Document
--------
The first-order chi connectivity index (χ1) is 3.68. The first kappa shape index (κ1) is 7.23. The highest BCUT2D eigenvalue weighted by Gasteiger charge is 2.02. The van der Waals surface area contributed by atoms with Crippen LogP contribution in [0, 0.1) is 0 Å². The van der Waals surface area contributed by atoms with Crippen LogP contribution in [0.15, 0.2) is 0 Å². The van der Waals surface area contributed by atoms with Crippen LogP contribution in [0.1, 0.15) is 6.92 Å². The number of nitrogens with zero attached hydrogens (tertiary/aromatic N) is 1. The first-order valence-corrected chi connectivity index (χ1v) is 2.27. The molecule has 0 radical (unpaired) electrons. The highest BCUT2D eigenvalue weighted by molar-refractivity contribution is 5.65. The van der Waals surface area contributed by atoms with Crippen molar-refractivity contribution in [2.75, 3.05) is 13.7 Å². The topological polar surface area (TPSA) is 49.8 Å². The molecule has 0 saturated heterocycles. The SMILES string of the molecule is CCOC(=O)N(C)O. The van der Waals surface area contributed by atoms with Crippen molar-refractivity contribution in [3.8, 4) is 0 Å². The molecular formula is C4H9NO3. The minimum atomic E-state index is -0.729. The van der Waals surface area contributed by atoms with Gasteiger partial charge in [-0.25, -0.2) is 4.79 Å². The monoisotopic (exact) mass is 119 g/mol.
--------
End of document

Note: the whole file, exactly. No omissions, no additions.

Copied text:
The first-order chi connectivity index (χ1) is 3.68. The first kappa shape index (κ1) is 7.23. The highest BCUT2D eigenvalue weighted by Gasteiger charge is 2.02. The van der Waals surface area contributed by atoms with Crippen LogP contribution in [0, 0.1) is 0 Å². The van der Waals surface area contributed by atoms with Crippen LogP contribution in [0.15, 0.2) is 0 Å². The van der Waals surface area contributed by atoms with Crippen LogP contribution in [0.1, 0.15) is 6.92 Å². The number of nitrogens with zero attached hydrogens (tertiary/aromatic N) is 1. The first-order valence-corrected chi connectivity index (χ1v) is 2.27. The molecule has 0 radical (unpaired) electrons. The highest BCUT2D eigenvalue weighted by molar-refractivity contribution is 5.65. The van der Waals surface area contributed by atoms with Crippen molar-refractivity contribution in [2.75, 3.05) is 13.7 Å². The topological polar surface area (TPSA) is 49.8 Å². The molecule has 0 saturated heterocycles. The SMILES string of the molecule is CCOC(=O)N(C)O. The van der Waals surface area contributed by atoms with Crippen molar-refractivity contribution in [3.8, 4) is 0 Å². The molecular formula is C4H9NO3. The minimum atomic E-state index is -0.729. The van der Waals surface area contributed by atoms with Gasteiger partial charge in [-0.25, -0.2) is 4.79 Å². The monoisotopic (exact) mass is 119 g/mol.